I'd received a photo CD-ROM back from development and wanted a (hopefully free) software tool that would help me create scaled-down 600x400 pixel images from the 1536x1024 pixel images on the CD-ROM, plus a 75x50 pixel thumbnail to go along with each scaled-down picture. I found such a program, and the results of my first editing effort, on pictures from a trip my mother-in-law gave us (and herself) as a Christmas present, are here. I used Thotor, and--once I got the hang of it--I created the scaled-down and thumbnail pictures, plus the linked webpages, in less than five minutes. Afterwards, I just added a table and supporting text to the main webpage, specified the page background for each page, and changed the picture titles on the linked pages (here's what the webpages looked like before they were prettied up). The following are step-by-step instructions for creating the pages after installing the Thotor software--although I warn you that the tool might be a bit too complex for some individuals. For those people who are concerned about security, see the notice at the bottom of this page:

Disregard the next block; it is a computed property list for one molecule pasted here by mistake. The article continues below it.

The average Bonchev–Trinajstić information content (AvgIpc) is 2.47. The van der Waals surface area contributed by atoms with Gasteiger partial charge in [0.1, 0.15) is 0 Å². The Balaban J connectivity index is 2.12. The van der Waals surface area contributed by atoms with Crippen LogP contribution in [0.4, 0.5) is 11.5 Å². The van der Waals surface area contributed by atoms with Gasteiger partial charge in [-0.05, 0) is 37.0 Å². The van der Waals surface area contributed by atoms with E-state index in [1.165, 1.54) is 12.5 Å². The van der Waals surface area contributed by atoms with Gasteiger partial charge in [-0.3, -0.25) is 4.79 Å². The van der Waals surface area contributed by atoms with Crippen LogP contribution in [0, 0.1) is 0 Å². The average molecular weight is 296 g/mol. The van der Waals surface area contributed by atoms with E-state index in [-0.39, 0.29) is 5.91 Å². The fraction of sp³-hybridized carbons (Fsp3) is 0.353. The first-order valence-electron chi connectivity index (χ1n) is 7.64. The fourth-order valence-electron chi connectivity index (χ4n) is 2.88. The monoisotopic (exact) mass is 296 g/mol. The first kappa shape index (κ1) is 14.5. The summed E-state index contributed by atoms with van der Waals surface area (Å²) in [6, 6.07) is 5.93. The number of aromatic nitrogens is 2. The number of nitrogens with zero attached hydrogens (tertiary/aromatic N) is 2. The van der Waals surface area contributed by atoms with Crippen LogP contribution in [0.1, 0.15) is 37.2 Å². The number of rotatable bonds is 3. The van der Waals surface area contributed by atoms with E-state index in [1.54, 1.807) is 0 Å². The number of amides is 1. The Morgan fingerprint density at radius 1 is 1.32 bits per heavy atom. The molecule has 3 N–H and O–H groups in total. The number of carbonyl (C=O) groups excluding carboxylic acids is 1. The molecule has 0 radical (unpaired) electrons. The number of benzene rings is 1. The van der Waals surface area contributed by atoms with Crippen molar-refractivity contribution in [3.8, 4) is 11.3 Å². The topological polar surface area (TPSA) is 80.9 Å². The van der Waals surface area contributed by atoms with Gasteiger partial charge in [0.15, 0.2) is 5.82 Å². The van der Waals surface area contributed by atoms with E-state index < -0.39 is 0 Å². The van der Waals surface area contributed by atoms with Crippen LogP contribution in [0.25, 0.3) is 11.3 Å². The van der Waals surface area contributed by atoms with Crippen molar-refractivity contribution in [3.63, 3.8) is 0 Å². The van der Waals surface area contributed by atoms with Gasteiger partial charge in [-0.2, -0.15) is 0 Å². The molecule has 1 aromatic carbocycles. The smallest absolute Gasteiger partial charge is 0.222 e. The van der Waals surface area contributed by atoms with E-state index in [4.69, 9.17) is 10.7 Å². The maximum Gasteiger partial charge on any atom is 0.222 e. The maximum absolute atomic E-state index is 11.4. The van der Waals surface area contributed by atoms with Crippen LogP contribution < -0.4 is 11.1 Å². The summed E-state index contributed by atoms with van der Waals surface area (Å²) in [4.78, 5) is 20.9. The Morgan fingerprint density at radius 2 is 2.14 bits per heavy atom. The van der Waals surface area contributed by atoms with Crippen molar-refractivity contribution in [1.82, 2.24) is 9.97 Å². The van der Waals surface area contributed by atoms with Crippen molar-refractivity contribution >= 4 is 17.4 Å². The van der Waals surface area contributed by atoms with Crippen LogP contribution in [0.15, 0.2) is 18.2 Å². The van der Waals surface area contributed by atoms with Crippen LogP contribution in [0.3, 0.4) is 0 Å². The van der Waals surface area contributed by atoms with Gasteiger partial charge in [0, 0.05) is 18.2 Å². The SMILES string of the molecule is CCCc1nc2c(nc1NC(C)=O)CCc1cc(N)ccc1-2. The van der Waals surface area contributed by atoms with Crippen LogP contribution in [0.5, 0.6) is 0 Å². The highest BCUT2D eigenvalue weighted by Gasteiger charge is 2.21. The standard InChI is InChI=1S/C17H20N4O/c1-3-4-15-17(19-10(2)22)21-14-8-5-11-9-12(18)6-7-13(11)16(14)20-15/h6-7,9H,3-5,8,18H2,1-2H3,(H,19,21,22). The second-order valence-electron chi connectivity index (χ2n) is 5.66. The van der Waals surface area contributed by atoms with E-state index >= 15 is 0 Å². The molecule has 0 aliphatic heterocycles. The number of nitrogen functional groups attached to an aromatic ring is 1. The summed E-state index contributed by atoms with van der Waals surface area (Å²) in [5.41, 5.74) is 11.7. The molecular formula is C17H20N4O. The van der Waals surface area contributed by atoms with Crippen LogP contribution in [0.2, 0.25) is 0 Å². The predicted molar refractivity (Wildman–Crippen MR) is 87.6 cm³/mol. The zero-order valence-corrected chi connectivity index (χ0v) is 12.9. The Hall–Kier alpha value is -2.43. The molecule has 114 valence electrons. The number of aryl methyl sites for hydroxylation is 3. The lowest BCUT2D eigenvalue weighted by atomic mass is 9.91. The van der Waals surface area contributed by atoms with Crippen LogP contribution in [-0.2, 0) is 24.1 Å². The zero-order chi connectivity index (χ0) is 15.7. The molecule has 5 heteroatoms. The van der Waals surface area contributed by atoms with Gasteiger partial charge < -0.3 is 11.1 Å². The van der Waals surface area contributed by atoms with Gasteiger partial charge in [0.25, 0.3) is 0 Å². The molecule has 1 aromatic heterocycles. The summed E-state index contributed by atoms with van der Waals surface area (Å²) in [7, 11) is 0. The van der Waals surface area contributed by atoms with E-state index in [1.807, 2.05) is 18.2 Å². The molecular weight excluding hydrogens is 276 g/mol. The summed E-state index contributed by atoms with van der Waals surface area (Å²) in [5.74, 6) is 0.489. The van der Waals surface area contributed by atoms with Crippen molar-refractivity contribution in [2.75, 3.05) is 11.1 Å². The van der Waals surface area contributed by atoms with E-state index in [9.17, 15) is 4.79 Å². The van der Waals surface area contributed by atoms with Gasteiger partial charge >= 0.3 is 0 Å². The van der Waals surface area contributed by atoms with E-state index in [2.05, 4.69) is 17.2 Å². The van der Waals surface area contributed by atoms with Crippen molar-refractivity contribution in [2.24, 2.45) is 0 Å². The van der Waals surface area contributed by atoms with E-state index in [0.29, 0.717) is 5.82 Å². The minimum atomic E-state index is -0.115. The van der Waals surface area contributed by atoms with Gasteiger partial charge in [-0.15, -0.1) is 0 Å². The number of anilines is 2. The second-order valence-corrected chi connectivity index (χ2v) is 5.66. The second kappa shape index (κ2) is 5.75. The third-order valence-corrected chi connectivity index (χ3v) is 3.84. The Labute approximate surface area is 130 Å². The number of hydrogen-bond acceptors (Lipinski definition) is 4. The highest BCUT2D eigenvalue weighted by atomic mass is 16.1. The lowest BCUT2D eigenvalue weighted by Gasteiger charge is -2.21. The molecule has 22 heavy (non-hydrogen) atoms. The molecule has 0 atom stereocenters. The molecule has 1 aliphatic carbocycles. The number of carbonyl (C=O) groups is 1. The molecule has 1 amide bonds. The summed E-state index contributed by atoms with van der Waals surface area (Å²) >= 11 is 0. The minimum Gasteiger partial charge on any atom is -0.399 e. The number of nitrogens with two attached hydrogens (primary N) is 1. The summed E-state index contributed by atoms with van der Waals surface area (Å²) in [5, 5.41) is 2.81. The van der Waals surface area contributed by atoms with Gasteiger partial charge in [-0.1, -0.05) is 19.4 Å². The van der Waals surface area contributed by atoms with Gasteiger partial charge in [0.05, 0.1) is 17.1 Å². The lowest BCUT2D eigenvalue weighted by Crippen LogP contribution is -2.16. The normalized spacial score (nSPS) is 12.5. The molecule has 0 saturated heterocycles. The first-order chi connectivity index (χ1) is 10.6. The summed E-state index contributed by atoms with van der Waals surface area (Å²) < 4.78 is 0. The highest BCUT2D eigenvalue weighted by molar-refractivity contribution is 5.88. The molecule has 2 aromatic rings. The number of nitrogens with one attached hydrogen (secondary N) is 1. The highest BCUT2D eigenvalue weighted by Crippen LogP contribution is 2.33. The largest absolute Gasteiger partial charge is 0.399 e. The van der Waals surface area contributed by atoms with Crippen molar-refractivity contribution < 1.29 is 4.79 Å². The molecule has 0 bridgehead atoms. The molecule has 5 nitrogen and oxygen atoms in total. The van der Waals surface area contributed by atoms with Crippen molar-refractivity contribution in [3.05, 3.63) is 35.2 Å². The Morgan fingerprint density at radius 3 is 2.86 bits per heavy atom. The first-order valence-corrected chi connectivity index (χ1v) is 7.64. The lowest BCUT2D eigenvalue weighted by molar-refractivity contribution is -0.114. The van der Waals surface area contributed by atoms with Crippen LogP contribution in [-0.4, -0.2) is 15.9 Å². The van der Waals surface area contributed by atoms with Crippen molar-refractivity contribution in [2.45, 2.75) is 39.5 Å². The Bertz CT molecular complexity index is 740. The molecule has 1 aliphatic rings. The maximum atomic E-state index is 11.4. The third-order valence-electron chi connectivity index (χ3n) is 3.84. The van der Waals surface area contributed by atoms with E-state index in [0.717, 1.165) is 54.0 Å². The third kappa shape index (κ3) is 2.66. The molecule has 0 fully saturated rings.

STEP 1 - Creating Resized Pictures. Create a work folder and place in it all the photos you want to scale down and/or create thumbnails for. Start the Thotor software and use the directory folder frame to access the folder containing your pictures (see example here). The frame to the right of the directory folder frame will show the files in the current directory. Click the ">>" on the divider to select all the listed files for processing--they then will be displayed in the frame to the right of the file listing frame. Select the maximum height (MaxH) and maximum width (MaxW) you wish to make the resized pictures and make sure the "preserve aspect ratio" box is checked. Check off the 'Use filter' and then click the 'thmb_' button. In the 'Define Constants' dialog box (see example here), clear the 'Thumbnail prefix' field (this allows the resized images to have the same names as the original larger pixel images) and then type the word 'images' into the 'Thumbnail subdir' field. Now click the 'Gen. Thumbnails' button and Thotor will display a confirmation (see example here) after it creates the 'images' subdirectory and places the resized pictures in it. Once the resized pictures are successfully created, you can delete the original oversized image files from the work folder--just don't bother the images subdirectory.